The Turtle Hospital. Rescue, Rehab, Release.

Boating and Sea Turtles

Boating can be a fun, safe distancing activity for these stressful times we are experiencing. Unfortunately it can be a hazardous activity for sea turtles and other sea creatures. Hundreds of sea turtles are injured due to boat strikes every year. Sea turtles need to surface for multiple reasons: to breathe, basking, and to feed in shallow waters. Breeding and nesting seasons run late spring through early fall, leading to more boat strikes due to the increased number of turtles in near shore waters.

Bubble Butt, our longest resident sea turtle

Since The Turtle Hospital opened in 1986, we have seen many turtles with boat strike injuries. The most famous is a green sea turtle named Bubble Butt. He was rescued March 25, 1989 from Long Key. He was the first turtle we saw with Positive Buoyancy Disorder, which is when a turtle floats at the top of the water and is unable to dive. Because he was the first turtle with this disorder, it’s now nicknamed Bubble Butt Syndrome. The force of the boat strike damages the shell, which is bone, and the keratin layer on the outside of the shell. If the damage is deep enough, it can also affect the internal organs and their spine. A sea turtle’s spine is fused to the inside of the upper shell. This can lead to nerve damage and paralyzed rear flippers and tail. Also, their lungs are different than ours. They are more like a sponge and this damage may not allow their lungs to work properly, especially at expelling air. This Bubble Butt Syndrome cannot be fixed with medication or surgery and means that these turtles are deemed non-releasable. To help them in captivity, we add weights to the outside of the shell to allow the turtle to dive and rest on the bottom. The weights are attached with a marine epoxy to the outer keratin layer of the shell (called scutes). Even with the weights, the turtle can never be released back in the wild because they shed the outer keratin layer during growth spurts. A younger turtle sheds its scutes more often because they are growing more rapidly. As they come into adulthood, their growth slows down but never stops. Every time they shed the scutes, the weights fall off and they start floating again. So we reattach the weights, which is why they’re non-releasable. When in the wild, floating makes them more vulnerable to predators or perhaps another boat strike.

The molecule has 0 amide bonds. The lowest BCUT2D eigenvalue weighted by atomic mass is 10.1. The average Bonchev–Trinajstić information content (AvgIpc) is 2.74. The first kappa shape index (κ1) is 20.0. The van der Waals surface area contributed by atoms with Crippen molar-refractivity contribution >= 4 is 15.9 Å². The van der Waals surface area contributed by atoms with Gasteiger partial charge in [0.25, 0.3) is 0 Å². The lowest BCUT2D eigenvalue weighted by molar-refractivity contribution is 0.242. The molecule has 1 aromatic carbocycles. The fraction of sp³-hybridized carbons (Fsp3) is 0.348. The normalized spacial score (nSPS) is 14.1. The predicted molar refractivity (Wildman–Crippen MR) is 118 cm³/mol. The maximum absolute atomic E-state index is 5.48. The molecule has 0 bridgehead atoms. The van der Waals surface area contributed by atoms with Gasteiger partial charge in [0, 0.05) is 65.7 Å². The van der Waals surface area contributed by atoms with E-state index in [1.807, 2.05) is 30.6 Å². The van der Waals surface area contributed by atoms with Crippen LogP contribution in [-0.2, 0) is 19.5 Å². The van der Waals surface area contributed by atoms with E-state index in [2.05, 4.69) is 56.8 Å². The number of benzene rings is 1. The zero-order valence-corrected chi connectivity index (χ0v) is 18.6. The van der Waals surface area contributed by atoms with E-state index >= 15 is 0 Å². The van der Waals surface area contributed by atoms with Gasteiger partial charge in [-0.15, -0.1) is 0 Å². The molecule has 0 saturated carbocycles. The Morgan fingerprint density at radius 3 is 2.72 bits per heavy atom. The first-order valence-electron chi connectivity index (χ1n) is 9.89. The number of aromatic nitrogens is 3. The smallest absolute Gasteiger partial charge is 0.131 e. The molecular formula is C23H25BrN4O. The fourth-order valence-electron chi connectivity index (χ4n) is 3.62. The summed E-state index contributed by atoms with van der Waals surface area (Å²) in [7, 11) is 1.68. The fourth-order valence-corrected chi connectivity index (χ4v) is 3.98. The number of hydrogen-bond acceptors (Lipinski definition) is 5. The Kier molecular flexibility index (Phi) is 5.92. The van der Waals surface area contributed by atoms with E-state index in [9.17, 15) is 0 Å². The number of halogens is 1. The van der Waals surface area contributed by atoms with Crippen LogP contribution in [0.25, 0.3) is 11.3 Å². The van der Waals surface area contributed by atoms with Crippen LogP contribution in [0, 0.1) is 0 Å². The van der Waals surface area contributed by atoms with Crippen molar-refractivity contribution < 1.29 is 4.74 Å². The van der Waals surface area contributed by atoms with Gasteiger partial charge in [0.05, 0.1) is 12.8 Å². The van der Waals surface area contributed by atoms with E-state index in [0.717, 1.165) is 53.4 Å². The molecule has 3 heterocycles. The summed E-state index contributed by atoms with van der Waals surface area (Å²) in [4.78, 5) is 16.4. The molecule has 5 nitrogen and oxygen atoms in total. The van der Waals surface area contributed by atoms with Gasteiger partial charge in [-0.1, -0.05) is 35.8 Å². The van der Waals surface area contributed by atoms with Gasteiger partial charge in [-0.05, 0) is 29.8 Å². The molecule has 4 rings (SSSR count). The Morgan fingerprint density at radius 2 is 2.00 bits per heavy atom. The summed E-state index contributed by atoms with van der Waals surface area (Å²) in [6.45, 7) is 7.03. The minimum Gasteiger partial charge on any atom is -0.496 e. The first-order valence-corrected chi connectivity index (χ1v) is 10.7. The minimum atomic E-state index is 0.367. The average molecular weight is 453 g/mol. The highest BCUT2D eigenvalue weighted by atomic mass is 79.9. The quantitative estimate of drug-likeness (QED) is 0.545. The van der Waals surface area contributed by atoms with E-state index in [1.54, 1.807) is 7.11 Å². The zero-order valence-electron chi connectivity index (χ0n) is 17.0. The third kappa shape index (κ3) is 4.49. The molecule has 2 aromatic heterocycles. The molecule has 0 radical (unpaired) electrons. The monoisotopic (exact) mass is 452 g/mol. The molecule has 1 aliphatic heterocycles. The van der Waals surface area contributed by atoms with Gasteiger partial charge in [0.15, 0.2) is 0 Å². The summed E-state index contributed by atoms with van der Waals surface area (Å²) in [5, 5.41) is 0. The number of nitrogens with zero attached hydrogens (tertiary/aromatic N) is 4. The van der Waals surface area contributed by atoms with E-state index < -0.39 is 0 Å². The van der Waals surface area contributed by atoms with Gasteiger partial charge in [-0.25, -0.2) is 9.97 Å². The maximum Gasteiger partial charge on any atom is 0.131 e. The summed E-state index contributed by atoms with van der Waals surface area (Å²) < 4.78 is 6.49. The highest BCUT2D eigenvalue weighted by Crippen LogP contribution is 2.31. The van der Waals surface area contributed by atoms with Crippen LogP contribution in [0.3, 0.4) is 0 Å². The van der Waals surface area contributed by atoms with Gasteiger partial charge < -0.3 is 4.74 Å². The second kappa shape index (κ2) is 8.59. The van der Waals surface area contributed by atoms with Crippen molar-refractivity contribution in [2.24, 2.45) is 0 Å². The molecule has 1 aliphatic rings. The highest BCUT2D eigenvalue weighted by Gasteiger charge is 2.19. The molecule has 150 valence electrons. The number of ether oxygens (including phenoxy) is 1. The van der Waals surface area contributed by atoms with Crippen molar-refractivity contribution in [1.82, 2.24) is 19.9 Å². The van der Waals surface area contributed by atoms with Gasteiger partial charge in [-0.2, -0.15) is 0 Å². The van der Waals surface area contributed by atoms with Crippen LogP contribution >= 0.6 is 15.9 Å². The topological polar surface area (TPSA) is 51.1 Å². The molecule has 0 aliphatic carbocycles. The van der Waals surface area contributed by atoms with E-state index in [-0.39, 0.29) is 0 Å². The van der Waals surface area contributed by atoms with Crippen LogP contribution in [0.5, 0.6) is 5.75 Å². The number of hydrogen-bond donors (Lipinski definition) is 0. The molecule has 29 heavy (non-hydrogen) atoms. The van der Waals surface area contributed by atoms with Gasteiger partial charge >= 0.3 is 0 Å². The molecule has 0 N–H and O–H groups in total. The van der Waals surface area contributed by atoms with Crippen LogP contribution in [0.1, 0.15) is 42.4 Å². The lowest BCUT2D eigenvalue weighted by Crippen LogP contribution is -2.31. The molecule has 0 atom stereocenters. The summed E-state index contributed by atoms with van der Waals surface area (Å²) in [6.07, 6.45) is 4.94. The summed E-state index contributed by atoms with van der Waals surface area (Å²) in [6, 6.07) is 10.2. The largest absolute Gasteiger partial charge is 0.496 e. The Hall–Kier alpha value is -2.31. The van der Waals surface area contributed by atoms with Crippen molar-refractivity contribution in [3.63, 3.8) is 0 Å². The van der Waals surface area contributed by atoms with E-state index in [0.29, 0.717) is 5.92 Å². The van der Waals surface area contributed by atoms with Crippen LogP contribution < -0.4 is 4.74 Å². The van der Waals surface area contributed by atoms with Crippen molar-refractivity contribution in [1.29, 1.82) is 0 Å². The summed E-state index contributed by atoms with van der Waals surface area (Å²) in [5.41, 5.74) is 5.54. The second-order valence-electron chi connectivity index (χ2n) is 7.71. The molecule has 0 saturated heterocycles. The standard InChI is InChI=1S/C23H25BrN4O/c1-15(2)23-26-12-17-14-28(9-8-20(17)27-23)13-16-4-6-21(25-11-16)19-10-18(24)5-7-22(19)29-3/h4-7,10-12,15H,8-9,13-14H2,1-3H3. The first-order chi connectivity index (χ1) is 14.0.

Madea, one of our loggerhead turtles

One of our current turtles, Madea, is an adult female loggerhead sea turtle with Bubble Butt Syndrome. She came to the hospital on May 15, 2019. She was found floating by rescuers near No Name Key with a boat strike and flipper wounds. The rehab team on arrival said that it was an older boat strike and had probably happened a few weeks before she was rescued. She was emaciated, having been floating for so long and not being able to eat. Her carapace was damaged, and her back flippers and tail paralyzed due to the spinal cord damage. Because of the damage and infection, we cleaned the wound and used honey to pack the wound. Honey is a natural topical antibiotic. Regular honey can be used, as well as honey comb and Medi-honey. She was also given broad-spectrum antibiotics and pain medication. She started eating healthy food and healing! She has received her first weight fitting and is doing very well- learning how to maneuver with her front flippers, diving, eating, and resting. She can be adopted out to an aquarium or zoo to be an ambassador to teach people about boat strikes and boating safety. Madea is a survivor!

Coco, our newest loggerhead patient

Just recently, we rescued Coco. Coco is an adult female loggerhead rescued on April 17, 2020 with a propeller strike to the head. Propeller wounds are very distinctive due to their telltale slashes. Coco’s wound is severe and we suspect neurological damage. This strike is not fresh- it may have happened a few weeks ago. Her calcium levels are high, which indicates she was probably preparing for nesting. During an ultrasound, we discovered egg follicles. No eggs at this time, but she might have been preparing to nest. We will keep and eye on her and do follow-up ultrasounds to check on egg progress. Nothing else seems to have been wrong with her besides the boat strike. We are currently trying to save Coco, focusing on wound care and getting her appetite back. You can follow her story on her patient page here.

Things you can do to help:

  • Always boat slowly with vigilance through sea turtle habitat: shallow-water, sea grass areas, and over deep water on calm days when they’re surfacing and basking.
  • Keep a look out. Polarized sunglasses help with the glare on the water.
  • Go slow in active sea turtle areas and close to the shore line – especially during breeding and nesting season (March 1st – October 31st)
  • Install a prop safety guard

If you find an injured or distressed sea turtle, report it immediately!

  • In the Florida Keys, call The Turtle Hospital at 305-481-7669.
  • Anywhere in Florida, call Florida Fish and Wildlife Conservation Commission (FWC) at 888-404-3922 or *FWC or #FWC on a cell phone.
  • Contact Coast Guard on VHF Channel 16

Remember to always keep a look out! Not only for sea turtles, but also dolphins, manatees, and other wildlife we share the oceans with!

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